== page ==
Posts Tagged Cebu

For God and Country: Notes on Filipino Nationalism

11 December 2011

Despite my apparent popularity as I walk any street on the isle of Cebu– “hello!” “good morning!” “how are you!”– the white man a has a checkered history in this part of the world. Magellan was the first to arrive in 1521; he was promptly beheaded by Chief Lapu-Lapu, and his crew excused themselves in short order. The next Spaniards arrived some decades later, and had what must have been the surprise of their lives when the native Cebuanos whipped out a figurine of the Santo Niño that Magellan’s crew had left behind in their haste.

Taking it as a sign, apparently, the Spaniards set about their missionary business with diligence, and had a terrific run over the subsequent 300-odd years until William McKinley took the restive Philippines off their hands. Washington was planning to liberate the country until a bevy of Republican Senators intervened and, well, actually maybe we’d better hang on to those islands after all. Following further decades of colonial oppression and attendant rebellion, MacArthur fled before the Japanese, who got their wartime use out of the Philippines most notably as a death-march locale and a favored source for “comfort women.” Then the Americans came back and finally made good on their promise: Filipinos walked free in 1946.

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Hanging out the second story window of a professional development center in Cebu City a banner congratulates “our students who will be leaving to work in the UK and Canada!” It’s a commonly felt sentiment here. “Honestly, there’s nobody in this country who doesn’t look at that and feel some envy,” said my friend Steve (a Filipino). In the Philippines, it seems, there is no higher mark of achievement than to leave the Philippines. The government actively promotes it, urging people to move abroad if they can, and don’t forget to write– overseas Filipinos send home billions of dollars annually, making up a full 10% of the national GDP. Even the Pope has chimed in, discouraging birth control in the Philippines because human bodies are the country’s biggest export. (This in an increasingly overpopulated country: one of the only net rice importers in Asia.) (more…)

Jeepney Ride

5 September 2011

I begin my morning in Cebu City by clambering into the back of a jeepney, the Philippines’ ubiquitous vehicle for public transit. First, as ever, I smash my head on the low roof as I crouch-walk between the benches on either side of the bed. Then I take a seat, and hug my backpack to my chest. When the back of his truck is full to the driver’s satisfaction, he releases the parking break and accelerates into a high-speed slalom down the narrow road winding out of Peace Valley. Chickens, children and dogs dodge the jeepney, and the jeepney itself dodges potholes, low-slung branches and chickens. The passengers are like popcorn kernels.

The original jeepneys were built from the Jeeps left behind by the US military after World War II. The back of the Jeep was sliced off and replaced with an extended bed, and, voila, public transit. There are many jeepneys still on the road today in the same style and construction: they look like junkyard frankensteins, all bulging curves and polished chrome embellishments, soldered together out of obviously mismatched parts, and slathered in whatever colors of paint happened to be available at the time.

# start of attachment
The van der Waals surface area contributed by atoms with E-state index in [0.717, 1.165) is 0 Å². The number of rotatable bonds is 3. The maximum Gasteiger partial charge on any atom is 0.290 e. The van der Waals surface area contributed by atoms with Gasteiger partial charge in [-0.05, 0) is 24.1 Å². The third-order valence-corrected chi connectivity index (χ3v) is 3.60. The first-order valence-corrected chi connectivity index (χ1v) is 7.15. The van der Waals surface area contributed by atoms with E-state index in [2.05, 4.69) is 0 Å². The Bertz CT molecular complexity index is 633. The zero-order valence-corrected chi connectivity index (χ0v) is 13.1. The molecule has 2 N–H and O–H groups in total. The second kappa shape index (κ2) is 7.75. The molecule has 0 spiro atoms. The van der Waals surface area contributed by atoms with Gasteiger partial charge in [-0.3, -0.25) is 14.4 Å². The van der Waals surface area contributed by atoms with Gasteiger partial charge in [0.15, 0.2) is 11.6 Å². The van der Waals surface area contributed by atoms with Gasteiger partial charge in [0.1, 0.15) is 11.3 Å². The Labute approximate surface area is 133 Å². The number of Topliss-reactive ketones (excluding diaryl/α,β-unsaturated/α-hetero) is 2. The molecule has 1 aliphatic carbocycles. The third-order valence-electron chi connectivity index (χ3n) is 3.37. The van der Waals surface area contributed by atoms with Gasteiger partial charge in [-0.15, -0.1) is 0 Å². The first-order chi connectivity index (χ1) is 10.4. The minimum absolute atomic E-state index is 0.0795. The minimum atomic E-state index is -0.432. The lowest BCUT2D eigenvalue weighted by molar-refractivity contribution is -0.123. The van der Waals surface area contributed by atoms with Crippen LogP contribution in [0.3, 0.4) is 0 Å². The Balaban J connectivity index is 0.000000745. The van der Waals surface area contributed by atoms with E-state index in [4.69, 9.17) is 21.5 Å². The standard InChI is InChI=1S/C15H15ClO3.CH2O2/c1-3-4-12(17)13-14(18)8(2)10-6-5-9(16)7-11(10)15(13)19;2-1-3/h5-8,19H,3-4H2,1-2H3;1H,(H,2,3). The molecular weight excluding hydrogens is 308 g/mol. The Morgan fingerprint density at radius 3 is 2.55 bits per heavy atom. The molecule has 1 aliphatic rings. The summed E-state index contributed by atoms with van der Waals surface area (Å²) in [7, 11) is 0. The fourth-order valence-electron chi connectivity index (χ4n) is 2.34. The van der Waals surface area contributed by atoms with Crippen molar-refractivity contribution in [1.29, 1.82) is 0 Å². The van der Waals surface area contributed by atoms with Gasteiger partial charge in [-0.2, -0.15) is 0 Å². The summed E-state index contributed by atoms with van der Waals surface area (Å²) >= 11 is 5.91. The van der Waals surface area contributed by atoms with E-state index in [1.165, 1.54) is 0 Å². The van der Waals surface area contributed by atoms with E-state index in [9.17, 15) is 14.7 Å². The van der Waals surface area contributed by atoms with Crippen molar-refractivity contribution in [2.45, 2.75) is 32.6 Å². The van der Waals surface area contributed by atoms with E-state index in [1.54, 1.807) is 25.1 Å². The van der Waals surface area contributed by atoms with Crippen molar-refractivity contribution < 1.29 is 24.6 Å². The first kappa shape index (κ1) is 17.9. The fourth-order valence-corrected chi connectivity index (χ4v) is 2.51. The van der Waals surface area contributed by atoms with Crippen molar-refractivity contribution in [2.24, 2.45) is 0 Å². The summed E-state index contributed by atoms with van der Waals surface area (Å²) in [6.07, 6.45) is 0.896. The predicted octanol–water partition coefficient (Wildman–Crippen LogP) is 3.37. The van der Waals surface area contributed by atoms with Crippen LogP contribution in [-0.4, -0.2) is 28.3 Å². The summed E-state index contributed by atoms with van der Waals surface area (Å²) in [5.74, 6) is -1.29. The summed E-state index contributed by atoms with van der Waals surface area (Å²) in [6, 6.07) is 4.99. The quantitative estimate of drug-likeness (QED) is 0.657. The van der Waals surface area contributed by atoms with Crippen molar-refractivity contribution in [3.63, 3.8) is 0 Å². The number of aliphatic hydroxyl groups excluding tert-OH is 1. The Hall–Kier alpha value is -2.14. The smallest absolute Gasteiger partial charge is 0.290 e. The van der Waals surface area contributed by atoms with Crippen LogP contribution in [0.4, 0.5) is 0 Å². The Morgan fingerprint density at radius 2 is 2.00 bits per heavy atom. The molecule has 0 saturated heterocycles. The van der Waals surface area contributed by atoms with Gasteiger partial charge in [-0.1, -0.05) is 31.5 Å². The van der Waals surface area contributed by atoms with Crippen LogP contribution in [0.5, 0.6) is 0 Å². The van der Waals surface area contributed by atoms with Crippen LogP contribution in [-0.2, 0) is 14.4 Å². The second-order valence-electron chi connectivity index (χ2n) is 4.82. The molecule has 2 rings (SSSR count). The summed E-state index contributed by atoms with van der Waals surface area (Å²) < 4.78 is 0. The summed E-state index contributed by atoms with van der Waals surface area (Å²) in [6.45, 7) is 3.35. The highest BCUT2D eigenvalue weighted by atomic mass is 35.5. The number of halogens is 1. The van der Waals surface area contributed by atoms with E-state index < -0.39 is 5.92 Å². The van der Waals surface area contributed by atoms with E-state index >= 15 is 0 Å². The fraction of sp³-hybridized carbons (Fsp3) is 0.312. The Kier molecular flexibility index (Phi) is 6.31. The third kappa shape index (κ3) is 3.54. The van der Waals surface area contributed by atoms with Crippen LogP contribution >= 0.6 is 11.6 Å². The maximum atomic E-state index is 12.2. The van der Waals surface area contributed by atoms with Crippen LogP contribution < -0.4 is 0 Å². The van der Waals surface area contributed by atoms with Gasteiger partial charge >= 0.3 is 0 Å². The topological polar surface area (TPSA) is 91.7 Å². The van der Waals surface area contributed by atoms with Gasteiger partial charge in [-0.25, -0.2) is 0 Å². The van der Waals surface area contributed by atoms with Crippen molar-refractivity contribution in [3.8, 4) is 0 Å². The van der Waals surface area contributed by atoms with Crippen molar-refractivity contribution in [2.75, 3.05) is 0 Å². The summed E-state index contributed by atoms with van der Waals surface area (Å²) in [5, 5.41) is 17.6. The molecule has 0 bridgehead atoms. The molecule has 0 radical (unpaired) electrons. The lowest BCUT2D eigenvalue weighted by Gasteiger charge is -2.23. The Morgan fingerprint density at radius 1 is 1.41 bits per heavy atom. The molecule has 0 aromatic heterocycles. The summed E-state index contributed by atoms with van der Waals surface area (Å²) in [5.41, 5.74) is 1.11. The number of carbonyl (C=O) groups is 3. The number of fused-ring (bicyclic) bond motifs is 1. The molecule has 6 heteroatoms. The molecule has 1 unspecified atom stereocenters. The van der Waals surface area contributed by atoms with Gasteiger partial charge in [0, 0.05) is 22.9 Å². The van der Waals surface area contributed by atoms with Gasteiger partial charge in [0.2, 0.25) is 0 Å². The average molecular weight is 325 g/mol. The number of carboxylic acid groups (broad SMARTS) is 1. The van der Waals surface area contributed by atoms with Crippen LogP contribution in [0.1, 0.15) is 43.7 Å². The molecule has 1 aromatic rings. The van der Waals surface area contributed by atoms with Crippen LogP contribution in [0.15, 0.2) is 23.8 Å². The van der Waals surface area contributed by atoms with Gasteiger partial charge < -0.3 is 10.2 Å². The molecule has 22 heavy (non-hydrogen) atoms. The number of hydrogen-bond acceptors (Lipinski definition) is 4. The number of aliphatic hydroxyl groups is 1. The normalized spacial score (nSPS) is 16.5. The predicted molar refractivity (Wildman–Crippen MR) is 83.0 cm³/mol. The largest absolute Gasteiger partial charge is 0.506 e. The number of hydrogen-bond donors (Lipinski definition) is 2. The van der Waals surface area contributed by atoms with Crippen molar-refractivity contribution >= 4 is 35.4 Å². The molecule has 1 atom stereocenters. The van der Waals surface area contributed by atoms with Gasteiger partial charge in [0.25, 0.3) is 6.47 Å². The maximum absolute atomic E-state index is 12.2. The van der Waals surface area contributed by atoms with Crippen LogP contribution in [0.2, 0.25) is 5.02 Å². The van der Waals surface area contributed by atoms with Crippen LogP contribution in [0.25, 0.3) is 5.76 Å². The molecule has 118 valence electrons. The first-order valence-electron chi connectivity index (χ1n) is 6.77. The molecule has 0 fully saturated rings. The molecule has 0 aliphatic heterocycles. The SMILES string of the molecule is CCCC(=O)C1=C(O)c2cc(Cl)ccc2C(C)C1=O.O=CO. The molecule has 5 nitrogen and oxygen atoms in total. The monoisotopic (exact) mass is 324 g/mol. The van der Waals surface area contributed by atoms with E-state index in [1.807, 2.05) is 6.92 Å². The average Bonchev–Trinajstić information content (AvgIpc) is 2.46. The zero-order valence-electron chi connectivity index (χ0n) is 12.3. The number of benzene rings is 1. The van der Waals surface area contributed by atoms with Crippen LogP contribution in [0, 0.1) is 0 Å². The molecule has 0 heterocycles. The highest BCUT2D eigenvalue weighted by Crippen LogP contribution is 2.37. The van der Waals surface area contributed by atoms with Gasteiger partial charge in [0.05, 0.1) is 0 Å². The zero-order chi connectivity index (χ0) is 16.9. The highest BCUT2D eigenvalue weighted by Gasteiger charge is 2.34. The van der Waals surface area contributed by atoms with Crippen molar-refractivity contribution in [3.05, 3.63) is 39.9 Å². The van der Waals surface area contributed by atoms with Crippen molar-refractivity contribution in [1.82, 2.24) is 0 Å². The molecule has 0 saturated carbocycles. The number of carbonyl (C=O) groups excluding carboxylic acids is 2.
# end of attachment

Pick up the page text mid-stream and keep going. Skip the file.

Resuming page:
The newer jeeps have a boxier, more clean-cut look, but with equally outrageous paint jobs: I’ve seen firebreathing dragons, abstract cubism, and a life-sized Yoda wielding a light saber. Also painted on is the jeepney’s route (e.g. “APAS LAHUG CARBON JONES & vice versa”), and often the name of the driver, or perhaps his boss, or maybe his wife (e.g. “Jose Vincent” or “Ramos Brothers” or “Severina”), and occasionally a total non-sequitur (e.g. “Duran Duran” or “Stairway to Heaven” or “Powered by Linux 2.8!”). (more…)

Cloudburst Refugees

22 August 2011

It’s the rainy season here in Southeast Asia. In practical terms, that means it starts raining every time I walk out of a building. After a vain attempt to leave work on Friday, I spent half an hour stranded under a bus shelter not 40 paces from the front door of the clinic. This was the scene:

New Town, New Faces

27 June 2011

I left the Philippines on Friday five kilos heavier (pork, mostly), one cell phone lighter (sticky-fingered cab driver, probably), and so much the better for a quorum of new friends in Cebu, many of them my colleagues in the fight against dengue fever.

I’m in Bangkok this week, and let me tell you, this city is enormous and the food here is really delicious. Yesterday was the “pre-election day” — one week out from the July 3 poll, those citizens with good cause can cast their vote early.  Over two million people showed up, suggesting very heavy turnout to come on Sunday. Interestingly (at least, interesting to those deleteriously affected, such as myself), the sale of all alcoholic beverages is forbidden on pre-election day, presumably to prevent erroneous ballot-casting. The finer hotels in town to go great lengths to ensure that minibars remain fully stocked; I stuck to some orange drink for the day. (It’s just as well… on a hot evening, a malty Chang Beer can’t compete with a crisp and refreshing San Miguel Pale Pilsen– the choice of the Philippines.)

Here are a few of the characters I met during my first weekend in Bangkok:

Grilled Meat Market

23 June 2011